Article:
Two photographers I enjoy spending time with are Rick Dole and Regis Lefebure. What I appreciate most is both these gentlemen possess an incredible amount of knowledge beyond the world of race cars. We spend a lot time at the track, so it's nice to get away from it with either of these guys and pass the time discussing photography in general along with art, culture, music, cinema and a host of other subjects.
And that brings me to this entry's topic.
Rick Dole recently passed on a book called 101 Things To Learn in Art School by Kip White. A small clever book with 101 brief philosophies regarding art. Many of these apply to us as photographers. So I thought I'd pick one now and then and expand on the thought behind the suggestion.
The first that caught my eye was #30: For every hour making, spend an hour of looking and thinking.
What is ironic about this when you apply it to photography is the fact that today's DSLR cameras can fire off 3-10 frames per second. So, there's a contradiction right there. Although, personally, I look at a burst of frames as a "shot" anyway. In fact, if I'm in one specific location, I consider that entire time spent in that location as a "shot." I may get several images I like… but it's still a "shot." Think about it, if you were discussing it with another photographer later, you'd say, "hey… I found a great shot just past turn four on driver's left…" or something to that effect.
I interpret this suggestion several ways. First, is a mistake I see a lot of newer photographers make. They pull the memory card out their camera, get the thumbnails on screen and go looking for the killer shots… or the good ones. That's ok… but don't delete or skip over the bad ones. Not right away at least.
Even if you start by separating the good ones, study them and make sure you know WHY you think they're good. Then go back through the others…. the less desirable. Make sure you know WHY you think they're less desirable. Now I'm not talking about the obvious… things out of focus, or a bad exposure etc. I'm talking about the image.. the shot.
- What do you like?
- What don't you like? Why?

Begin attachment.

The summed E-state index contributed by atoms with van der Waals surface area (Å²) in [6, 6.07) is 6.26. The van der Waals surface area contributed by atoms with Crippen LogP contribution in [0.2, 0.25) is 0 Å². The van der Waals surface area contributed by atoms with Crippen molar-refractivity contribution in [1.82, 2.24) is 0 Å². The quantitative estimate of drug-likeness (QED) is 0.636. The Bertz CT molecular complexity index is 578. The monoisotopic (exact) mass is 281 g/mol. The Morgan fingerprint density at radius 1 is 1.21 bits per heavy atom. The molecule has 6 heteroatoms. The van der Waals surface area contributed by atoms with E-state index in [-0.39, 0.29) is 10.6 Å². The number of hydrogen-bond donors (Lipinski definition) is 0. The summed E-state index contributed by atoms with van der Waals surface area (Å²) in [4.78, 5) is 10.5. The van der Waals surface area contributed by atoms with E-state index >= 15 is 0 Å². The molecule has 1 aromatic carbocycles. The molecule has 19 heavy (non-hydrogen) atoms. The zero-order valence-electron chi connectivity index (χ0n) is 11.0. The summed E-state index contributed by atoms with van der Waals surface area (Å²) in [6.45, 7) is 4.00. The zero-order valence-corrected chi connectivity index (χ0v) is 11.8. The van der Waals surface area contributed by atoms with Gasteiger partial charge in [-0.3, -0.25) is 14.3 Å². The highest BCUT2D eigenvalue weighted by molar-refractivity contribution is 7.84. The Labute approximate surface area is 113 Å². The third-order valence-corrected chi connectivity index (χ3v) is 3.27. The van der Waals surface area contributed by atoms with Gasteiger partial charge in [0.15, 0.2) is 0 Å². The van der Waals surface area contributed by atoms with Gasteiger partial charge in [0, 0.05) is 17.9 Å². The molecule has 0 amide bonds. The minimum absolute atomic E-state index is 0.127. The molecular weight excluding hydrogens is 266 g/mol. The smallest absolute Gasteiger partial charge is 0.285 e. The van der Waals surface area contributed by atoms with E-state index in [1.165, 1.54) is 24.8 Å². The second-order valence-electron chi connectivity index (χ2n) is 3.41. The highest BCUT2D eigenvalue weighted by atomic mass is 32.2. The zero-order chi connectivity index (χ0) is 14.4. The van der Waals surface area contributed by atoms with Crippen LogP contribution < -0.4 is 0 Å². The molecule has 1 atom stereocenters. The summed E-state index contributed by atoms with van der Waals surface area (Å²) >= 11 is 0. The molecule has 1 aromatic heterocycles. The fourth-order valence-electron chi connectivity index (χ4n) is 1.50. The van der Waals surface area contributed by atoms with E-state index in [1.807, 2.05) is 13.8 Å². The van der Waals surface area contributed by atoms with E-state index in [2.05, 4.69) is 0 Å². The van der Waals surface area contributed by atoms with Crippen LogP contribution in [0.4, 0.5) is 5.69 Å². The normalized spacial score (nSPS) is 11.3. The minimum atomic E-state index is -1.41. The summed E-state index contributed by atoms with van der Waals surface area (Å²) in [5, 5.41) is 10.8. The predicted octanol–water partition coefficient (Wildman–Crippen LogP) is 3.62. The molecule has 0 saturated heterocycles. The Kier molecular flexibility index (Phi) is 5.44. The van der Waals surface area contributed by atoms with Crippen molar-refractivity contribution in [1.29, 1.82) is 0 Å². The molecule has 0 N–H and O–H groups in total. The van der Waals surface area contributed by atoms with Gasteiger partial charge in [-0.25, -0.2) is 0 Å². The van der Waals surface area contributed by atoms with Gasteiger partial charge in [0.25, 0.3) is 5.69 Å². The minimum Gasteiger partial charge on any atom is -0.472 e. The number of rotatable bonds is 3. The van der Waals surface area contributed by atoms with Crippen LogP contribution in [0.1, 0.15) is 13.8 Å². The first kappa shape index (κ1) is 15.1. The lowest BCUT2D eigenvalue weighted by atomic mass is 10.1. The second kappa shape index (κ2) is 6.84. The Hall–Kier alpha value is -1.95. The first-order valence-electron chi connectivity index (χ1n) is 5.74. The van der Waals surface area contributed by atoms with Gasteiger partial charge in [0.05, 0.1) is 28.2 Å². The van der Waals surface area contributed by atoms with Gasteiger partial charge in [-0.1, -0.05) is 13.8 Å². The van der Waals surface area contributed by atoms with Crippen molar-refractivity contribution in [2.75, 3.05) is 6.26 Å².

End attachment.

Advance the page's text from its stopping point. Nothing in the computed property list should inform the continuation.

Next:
- How would you improve a shot?
- What makes one shot better than another?
- Are you improving?
- Is your critique the same as an editors or the same as your audience?
- Are you simply giving an audience what they want or are you exposing them to something new?
- Are you taking your work to a new level?
- Are you making work that stands out as your own?
There are a lot of lessons in your mistakes. Valuable lessons. If digital has given us a single advantage over the past, it's the advantage of seeing our work and LEARNING from our mistakes immediately. Are you taking advantage of that? Or are you lazily allowing it to simply serve as a crutch?
If you're using a nondestructive work flow tool such as Lightroom or Aperture, (you should be) take advantage of it. Rework images to extremes. Use that dynamic capability to look at your work in different ways. Try different crops or different levels of contrast and saturation. Even look at an image as black and white. This is a great way to develop your taste and your own aesthetic.
Given we return to tracks year in and year out, we generally return to locations we always shoot. The good guys will also go looking for new points of view and new shooting locations, but I assure you, when they return to the typical locations, they know exactly what they did the year before and exactly what they're going to do to try and improve up on it this year.
The point is, the good guys have studied their work AFTER THE FACT. They've made notes from this year's take on how they'll improve next year's take. And it's not just the following year… they'll even find things they want to try or improve the following week.
So don't just find your "winners" and sit and admire them. They can be better… and the secret to making them better might just lie in the ones you deleted.
Consider this; What would it be worth to you to have me or another working photographer look over your shoulder and critique your work? It would be invaluable, right? Well… you don't need me. You can do it. You know what's good and what's bad.
Study your work. You put time into taking those photos… valuable time. Get something out of it. There's a lot to be learned.